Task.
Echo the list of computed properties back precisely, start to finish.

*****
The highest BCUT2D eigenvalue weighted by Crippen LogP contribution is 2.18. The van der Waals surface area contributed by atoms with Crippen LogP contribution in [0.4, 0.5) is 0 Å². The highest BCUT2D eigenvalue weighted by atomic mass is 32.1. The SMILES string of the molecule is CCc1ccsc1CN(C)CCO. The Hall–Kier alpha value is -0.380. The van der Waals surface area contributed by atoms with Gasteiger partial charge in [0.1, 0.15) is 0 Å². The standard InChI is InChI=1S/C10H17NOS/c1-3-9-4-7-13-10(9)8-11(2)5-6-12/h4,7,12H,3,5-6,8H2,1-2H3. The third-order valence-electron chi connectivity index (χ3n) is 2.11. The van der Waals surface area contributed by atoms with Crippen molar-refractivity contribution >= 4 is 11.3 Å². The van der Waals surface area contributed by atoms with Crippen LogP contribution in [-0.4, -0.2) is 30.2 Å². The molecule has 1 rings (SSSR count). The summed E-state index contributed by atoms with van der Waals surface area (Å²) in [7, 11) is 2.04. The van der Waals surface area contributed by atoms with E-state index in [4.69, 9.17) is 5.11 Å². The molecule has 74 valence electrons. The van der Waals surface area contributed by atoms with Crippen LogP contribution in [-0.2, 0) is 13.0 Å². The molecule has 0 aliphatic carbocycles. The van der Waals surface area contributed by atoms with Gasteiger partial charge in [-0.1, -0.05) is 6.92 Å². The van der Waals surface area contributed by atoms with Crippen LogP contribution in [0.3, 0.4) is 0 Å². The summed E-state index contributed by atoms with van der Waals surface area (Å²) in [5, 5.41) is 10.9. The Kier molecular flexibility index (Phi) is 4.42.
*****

The highest BCUT2D eigenvalue weighted by Crippen LogP contribution is 2.18. The van der Waals surface area contributed by atoms with Crippen LogP contribution in [0.4, 0.5) is 0 Å². The highest BCUT2D eigenvalue weighted by atomic mass is 32.1. The SMILES string of the molecule is CCc1ccsc1CN(C)CCO. The Hall–Kier alpha value is -0.380. The van der Waals surface area contributed by atoms with Gasteiger partial charge in [0.1, 0.15) is 0 Å². The standard InChI is InChI=1S/C10H17NOS/c1-3-9-4-7-13-10(9)8-11(2)5-6-12/h4,7,12H,3,5-6,8H2,1-2H3. The third-order valence-electron chi connectivity index (χ3n) is 2.11. The van der Waals surface area contributed by atoms with Crippen molar-refractivity contribution >= 4 is 11.3 Å². The van der Waals surface area contributed by atoms with Crippen LogP contribution in [-0.4, -0.2) is 30.2 Å². The molecule has 1 rings (SSSR count). The summed E-state index contributed by atoms with van der Waals surface area (Å²) in [7, 11) is 2.04. The van der Waals surface area contributed by atoms with E-state index in [4.69, 9.17) is 5.11 Å². The molecule has 74 valence electrons. The van der Waals surface area contributed by atoms with Crippen LogP contribution in [-0.2, 0) is 13.0 Å². The molecule has 0 aliphatic carbocycles. The van der Waals surface area contributed by atoms with Gasteiger partial charge in [-0.1, -0.05) is 6.92 Å². The van der Waals surface area contributed by atoms with Crippen LogP contribution in [0.3, 0.4) is 0 Å². The summed E-state index contributed by atoms with van der Waals surface area (Å²) in [5, 5.41) is 10.9. The Kier molecular flexibility index (Phi) is 4.42.